When they were done with the West Nile region, the indisciplined UNLA soldiers then focused on the Baganda ethnic group in Luweero district. As Ugandan’s all know, here the Obote junta went on an even greater massacre that saw 500,000 people killed, mass graves everywhere, and human skulls displayed on roadsides.
The situation was made worse for the people in Luweero because they had no nearby borders to cross to safety, and all escape routes were blocked by UNLA checkpoints and the infamous “Panda gari” armed patrols. The peasant population was literally holed up within their district, and at the total mercy of Obote’s fascist troops who had the most appalling human rights record, one that is yet to be full by grasped by world historians as the worst ever times in Uganda’s contemporary history.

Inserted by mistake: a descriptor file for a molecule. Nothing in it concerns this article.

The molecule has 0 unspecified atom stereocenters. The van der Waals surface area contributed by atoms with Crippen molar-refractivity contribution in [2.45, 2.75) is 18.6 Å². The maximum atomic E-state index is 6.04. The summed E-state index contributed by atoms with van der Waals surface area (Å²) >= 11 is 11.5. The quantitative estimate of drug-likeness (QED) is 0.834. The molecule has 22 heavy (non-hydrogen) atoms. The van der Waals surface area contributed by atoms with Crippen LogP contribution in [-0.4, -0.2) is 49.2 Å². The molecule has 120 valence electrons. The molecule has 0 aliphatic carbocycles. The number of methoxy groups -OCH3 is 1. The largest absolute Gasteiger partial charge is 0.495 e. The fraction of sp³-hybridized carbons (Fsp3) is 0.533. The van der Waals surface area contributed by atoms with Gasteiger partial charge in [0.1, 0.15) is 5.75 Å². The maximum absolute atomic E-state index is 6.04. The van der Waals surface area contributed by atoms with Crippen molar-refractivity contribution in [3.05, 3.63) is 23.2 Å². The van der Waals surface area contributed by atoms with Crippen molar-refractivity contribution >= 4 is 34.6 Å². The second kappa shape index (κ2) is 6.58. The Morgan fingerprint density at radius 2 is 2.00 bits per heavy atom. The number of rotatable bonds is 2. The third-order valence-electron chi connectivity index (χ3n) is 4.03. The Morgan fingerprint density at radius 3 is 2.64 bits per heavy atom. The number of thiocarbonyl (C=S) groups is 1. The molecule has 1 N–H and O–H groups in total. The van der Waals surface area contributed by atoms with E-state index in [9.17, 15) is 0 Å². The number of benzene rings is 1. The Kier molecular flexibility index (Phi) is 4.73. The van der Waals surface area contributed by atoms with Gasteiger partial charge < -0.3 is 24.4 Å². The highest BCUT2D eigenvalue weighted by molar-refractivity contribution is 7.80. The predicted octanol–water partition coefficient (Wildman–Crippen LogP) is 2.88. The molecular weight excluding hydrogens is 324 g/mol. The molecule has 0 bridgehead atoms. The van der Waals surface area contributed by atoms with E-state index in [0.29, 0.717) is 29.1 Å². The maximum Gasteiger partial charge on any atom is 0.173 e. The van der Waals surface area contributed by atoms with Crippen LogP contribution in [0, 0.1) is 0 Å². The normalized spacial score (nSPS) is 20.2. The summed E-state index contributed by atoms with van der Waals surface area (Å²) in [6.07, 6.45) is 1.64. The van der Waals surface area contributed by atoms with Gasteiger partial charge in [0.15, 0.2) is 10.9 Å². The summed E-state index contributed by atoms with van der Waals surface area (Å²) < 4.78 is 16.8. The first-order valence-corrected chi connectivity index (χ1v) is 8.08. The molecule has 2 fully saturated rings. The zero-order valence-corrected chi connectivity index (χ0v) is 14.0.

Incidentally, the people behind the current killings in South Sudan, and those that massacred civilians in West Nile in the 1980’s, are both under the same ethnic group. They are both known to rule by sectarianism and tribalism.
So when today the Ugandans near Bidi bidi camp meet South Sudanese refugees, they are sympathetic because they know exactly what these refugees are going through, and those Ugandan’s know exactly what it is like to be a refugee forced to flee persecution.
The local businessmen are said to be doing better thanks to the arrival of the South Sudanese refugees and humanitarian organizations. But for Uganda’s overall exports to South Sudan, they have simply plummeted because of the ongoing South Sudan conflict.
Juba’s economy is said to be at a virtual standstill, and their citizens purchasing power depleted.
Todays global news reports say; “The situation in the country is edging closer to genocide”.